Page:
If you are asking for proposals for designing and developing a website, you are probably looking for a developer who can do the best job for the most reasonable price.
One personal hurdle you might need to get over is discussing your budget. A lot of people think they will get more for their money if they don’t reveal how much they are willing to spend; this might be true at a dealership where you are negotiating a price on a car, but it’s not true for a customized website. You won’t get a $15,000 website for $9,000 simply because you haven’t disclosed a budget.
What you will get are proposals for $6,000 and $25,000 and everything in between because the developers have no point of reference. It will be an exercise in frustration trying to find meaningful comparisons between these cost estimates.
If you think of a website proposal in the following way, it might help relieve the tension of talking about your budget.
"The proposal is a commitment from a professional to provide a service and deliverables for a set cost. Not only should the proposal be written to meet specific requirements, but it should also be written to satisfy these needs under a budget."
In short, a proposal should be written for a budget, not to establish one.
Here are two examples of how sharing your budget helps you get meaningful proposals.
#1 Most sites have contact forms that are inexpensive to implement. If your budget is on the low end, the developer won't quote on integrating form submissions into a Customer Relationship Manager. Instead, they will allocate more of the budget toward design or content development. If your budget is on the higher end, the developer might suggest a CRM integration solution you may not have thought of or even realized would be beneficial.
#2 If your budget is on the low end, the developer won't suggest using 80% of it on a custom design. Instead, they may recommend customizing a WordPress theme leaving more for content development or search engine optimization. If your budget is on the high end, the developer may allocate more budget toward design and branding.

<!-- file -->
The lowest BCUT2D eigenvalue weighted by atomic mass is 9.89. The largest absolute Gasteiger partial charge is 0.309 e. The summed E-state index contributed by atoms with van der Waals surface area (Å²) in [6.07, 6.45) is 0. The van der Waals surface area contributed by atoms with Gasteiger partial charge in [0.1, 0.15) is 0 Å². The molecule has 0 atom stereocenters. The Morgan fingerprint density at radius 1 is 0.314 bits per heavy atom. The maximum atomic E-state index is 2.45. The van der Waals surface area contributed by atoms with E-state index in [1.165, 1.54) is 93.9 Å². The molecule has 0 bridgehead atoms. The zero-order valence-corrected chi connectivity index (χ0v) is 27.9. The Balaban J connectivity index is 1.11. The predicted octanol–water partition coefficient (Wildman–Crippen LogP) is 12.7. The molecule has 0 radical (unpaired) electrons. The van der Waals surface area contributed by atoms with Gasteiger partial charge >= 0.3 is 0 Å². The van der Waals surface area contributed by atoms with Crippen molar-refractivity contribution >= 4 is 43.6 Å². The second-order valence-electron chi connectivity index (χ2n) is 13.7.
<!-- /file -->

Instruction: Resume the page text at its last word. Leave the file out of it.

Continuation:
These examples show a professional won’t try to do a little as possible for the money if they know your price range. The information helps them allocate the budget appropriately.
If you have no idea how much budget is required, you aren’t quite ready to request a proposal. You need to do a little legwork first.
Reach out to a developer and let them know you are currently in the process of setting a budget and would like to get an expectation of costs before asking for a formal proposal.
The developer will ask you a lot of questions and should be able to tell you what price range to expect. Talk with more than one developer. It takes far less time to speak with two or three professionals than to read through scores of disparate proposals. The added benefit is you get a little education and a feel for the development team’s style. And that’s a good thing!
Once you are comfortable with a budget for your website, include that budget in requests for proposals. The proposals you get will be more relevant, and you can choose the cost estimate that gives you the most bang for your buck.
Do you need help establishing a budget for your website project? Give us a call, we'd love to chat.